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TAP-Pris 2018 — Project manager Thomas Haaning Christiansen from the Faculty of Law won this year's TAP Prize for technical/administrative staff. It was awarded at the Spring Festival on Friday, 25th May.
The sun was shining on specialist consultant Thomas Haaning Christiansen from the Faculty of Law when he was awarded the annual TAP prize for technical administrative staff at the University’s spring festival on Friday, 25th May.
The TAP prize was set up by
Thomas Haaning Christiansen
Employed as a specialist consultant at the Faculty of Law in 2009. Since 2010 as the project manager for the Faculty of Law on the South Campus project. He is now responsible for buildings and classrooms.
The award consists of a cash gift (DKK 10,000 which has been collected from students) and a trophy in the form of engraved gear cogs in stainless steel. The gear cogs symbolise technical/administrative staff’s importance in keeping the UCPH machine running for the benefit of both students and researchers.
At the awards ceremony on the festival’s Frekvens-stage, student Cielia Vedel Eckardt from the prize committee said that:
“Thomas has, as a specialist consultant at the Faculty of law, been responsible for the move to KUA3. He made sure that the transition from the inner city campus to the campus in the Amager district went smoothly.”
In the move, Thomas managed to balance the different demands and requirements of grumpy researchers and dissatisfied students.
From the recommendation of the prize committee
“As a law student, I feel very lucky that I have been allowed to hand over this prize, because I see every day with my own eyes what happens when you work with the faculty and students.”
“When we had to move to South Campus, not everyone was happy with us leaving the historic buildings in the Inner City. And it has been a relocation with feelings of ambivalence. In the move, Thomas managed to balance the different demands and requirements of grumpy researchers and dissatisfied students.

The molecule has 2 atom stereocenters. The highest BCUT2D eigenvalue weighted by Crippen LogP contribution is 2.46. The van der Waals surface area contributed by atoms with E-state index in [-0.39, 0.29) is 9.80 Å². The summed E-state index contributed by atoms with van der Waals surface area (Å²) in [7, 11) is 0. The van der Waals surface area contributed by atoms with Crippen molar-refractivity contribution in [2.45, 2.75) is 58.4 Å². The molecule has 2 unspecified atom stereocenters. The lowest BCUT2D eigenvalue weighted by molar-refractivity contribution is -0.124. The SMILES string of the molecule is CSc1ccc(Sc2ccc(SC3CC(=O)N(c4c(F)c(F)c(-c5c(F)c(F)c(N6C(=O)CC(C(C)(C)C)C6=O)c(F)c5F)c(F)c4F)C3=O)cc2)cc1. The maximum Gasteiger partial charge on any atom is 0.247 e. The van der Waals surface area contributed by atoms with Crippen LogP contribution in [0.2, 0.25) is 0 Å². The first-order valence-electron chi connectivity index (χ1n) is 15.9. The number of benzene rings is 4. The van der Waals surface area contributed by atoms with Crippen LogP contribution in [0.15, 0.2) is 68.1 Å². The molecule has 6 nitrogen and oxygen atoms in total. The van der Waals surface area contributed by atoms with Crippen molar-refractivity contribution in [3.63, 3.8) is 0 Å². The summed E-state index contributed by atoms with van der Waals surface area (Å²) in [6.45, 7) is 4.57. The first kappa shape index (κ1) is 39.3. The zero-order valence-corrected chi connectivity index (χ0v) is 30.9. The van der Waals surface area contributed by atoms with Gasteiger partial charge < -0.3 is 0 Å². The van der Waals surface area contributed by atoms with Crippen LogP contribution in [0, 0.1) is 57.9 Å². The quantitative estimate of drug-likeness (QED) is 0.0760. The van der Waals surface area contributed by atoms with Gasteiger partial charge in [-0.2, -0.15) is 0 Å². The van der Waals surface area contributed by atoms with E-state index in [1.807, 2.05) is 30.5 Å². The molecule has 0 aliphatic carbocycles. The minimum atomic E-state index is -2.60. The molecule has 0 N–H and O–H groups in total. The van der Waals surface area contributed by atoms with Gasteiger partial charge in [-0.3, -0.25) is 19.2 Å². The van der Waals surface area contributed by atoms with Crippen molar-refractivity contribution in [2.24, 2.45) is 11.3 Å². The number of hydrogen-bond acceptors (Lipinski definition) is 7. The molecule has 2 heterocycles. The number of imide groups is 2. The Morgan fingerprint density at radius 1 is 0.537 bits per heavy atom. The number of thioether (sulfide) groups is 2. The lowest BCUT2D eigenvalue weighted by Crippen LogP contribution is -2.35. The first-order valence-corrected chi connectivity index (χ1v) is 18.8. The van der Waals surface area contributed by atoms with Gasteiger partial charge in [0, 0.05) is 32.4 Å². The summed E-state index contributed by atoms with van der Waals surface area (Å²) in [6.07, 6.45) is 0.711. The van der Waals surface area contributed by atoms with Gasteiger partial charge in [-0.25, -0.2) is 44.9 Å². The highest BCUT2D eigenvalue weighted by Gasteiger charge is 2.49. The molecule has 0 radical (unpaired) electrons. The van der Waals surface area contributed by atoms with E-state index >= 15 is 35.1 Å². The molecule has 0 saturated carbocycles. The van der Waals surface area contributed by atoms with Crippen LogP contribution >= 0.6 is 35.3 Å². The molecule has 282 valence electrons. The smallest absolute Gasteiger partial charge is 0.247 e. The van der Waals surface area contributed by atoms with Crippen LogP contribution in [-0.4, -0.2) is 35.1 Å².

The University Post caught up with the happy winner on the phone on the Monday morning after the party.
“For me personally, the prize is a good and yet unusual take on my work. And I must also say that I feel great pride in it being someone from the Faculty of Law that takes the prize this year. I see this as proof that we have worked hard on the study environment in recent years.”
Thomas Haaning Christiansen has been the students’ point of contact throughout the relocation process, and this included helping the law students open the first student-run café on South Campus, the ParaKaffen on 1st January 2017.
Now we share a location, and it is a pleasure to have the daily interaction with students
Thomas Haaning Christiansen
“On top of the physical relocation, there followed the work in bringing the soul and identity from the inner city along with the students. This has been a project for everyone. The café is now in place, and we are in the process of developing the rooms that surround it. We have, for example, set up a table football room and a reading room where the walls are covered with photo wallpaper so that it looks like the Danish Supreme Court. Now we are in the process of decorating the area with some legal landmarks that the student organisations will be able to identify with,” says Thomas Haaning Christiansen, who every day is grateful for the Faculty’s new setting:
“We moved from many different locations in the city centre, so that contact with students were few and far between.. Now we have a location in common, and it is a pleasure to have daily interaction with students.”
The satisfaction is mutual. In their recommendation, the students write:
“Thomas is always in a good mood and ready to help, regardless of whether we have a power failure or need a new decoration of our study environments.”